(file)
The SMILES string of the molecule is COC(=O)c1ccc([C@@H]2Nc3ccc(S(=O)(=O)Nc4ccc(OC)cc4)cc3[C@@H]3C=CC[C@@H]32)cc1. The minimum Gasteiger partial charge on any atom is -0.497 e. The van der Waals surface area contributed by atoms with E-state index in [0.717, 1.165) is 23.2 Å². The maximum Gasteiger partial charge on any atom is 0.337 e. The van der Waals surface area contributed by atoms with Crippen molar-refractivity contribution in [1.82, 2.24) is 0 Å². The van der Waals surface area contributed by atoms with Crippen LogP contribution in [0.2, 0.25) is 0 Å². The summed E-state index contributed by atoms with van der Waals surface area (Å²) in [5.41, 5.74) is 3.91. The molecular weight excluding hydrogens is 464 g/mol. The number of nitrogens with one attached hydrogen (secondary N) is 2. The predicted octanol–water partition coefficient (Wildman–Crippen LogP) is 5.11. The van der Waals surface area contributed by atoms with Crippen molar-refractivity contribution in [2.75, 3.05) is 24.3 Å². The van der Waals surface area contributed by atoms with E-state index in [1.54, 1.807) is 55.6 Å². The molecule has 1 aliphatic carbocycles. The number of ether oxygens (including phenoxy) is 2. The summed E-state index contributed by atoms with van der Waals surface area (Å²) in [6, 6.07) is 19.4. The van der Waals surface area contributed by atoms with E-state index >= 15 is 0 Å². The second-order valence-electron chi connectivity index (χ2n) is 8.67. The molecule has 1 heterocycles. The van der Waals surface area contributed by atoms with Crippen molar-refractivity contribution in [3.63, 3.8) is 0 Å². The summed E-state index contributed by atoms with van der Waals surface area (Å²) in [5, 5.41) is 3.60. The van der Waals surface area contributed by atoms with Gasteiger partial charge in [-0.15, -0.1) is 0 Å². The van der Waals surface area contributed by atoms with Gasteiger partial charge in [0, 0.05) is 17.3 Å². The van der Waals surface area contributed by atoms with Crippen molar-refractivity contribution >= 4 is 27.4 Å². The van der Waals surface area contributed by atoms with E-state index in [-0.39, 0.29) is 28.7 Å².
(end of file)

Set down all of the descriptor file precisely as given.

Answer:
The SMILES string of the molecule is COC(=O)c1ccc([C@@H]2Nc3ccc(S(=O)(=O)Nc4ccc(OC)cc4)cc3[C@@H]3C=CC[C@@H]32)cc1. The minimum Gasteiger partial charge on any atom is -0.497 e. The van der Waals surface area contributed by atoms with E-state index in [0.717, 1.165) is 23.2 Å². The maximum Gasteiger partial charge on any atom is 0.337 e. The van der Waals surface area contributed by atoms with Crippen molar-refractivity contribution in [1.82, 2.24) is 0 Å². The van der Waals surface area contributed by atoms with Crippen LogP contribution in [0.2, 0.25) is 0 Å². The summed E-state index contributed by atoms with van der Waals surface area (Å²) in [5.41, 5.74) is 3.91. The molecular weight excluding hydrogens is 464 g/mol. The number of nitrogens with one attached hydrogen (secondary N) is 2. The predicted octanol–water partition coefficient (Wildman–Crippen LogP) is 5.11. The van der Waals surface area contributed by atoms with Crippen molar-refractivity contribution in [2.75, 3.05) is 24.3 Å². The van der Waals surface area contributed by atoms with E-state index in [1.54, 1.807) is 55.6 Å². The molecule has 1 aliphatic carbocycles. The number of ether oxygens (including phenoxy) is 2. The summed E-state index contributed by atoms with van der Waals surface area (Å²) in [6, 6.07) is 19.4. The van der Waals surface area contributed by atoms with E-state index >= 15 is 0 Å². The second-order valence-electron chi connectivity index (χ2n) is 8.67. The molecule has 1 heterocycles. The van der Waals surface area contributed by atoms with Crippen molar-refractivity contribution in [3.63, 3.8) is 0 Å². The summed E-state index contributed by atoms with van der Waals surface area (Å²) in [5, 5.41) is 3.60. The van der Waals surface area contributed by atoms with Gasteiger partial charge in [-0.15, -0.1) is 0 Å². The van der Waals surface area contributed by atoms with Gasteiger partial charge in [0, 0.05) is 17.3 Å². The van der Waals surface area contributed by atoms with Crippen molar-refractivity contribution >= 4 is 27.4 Å². The van der Waals surface area contributed by atoms with E-state index in [-0.39, 0.29) is 28.7 Å².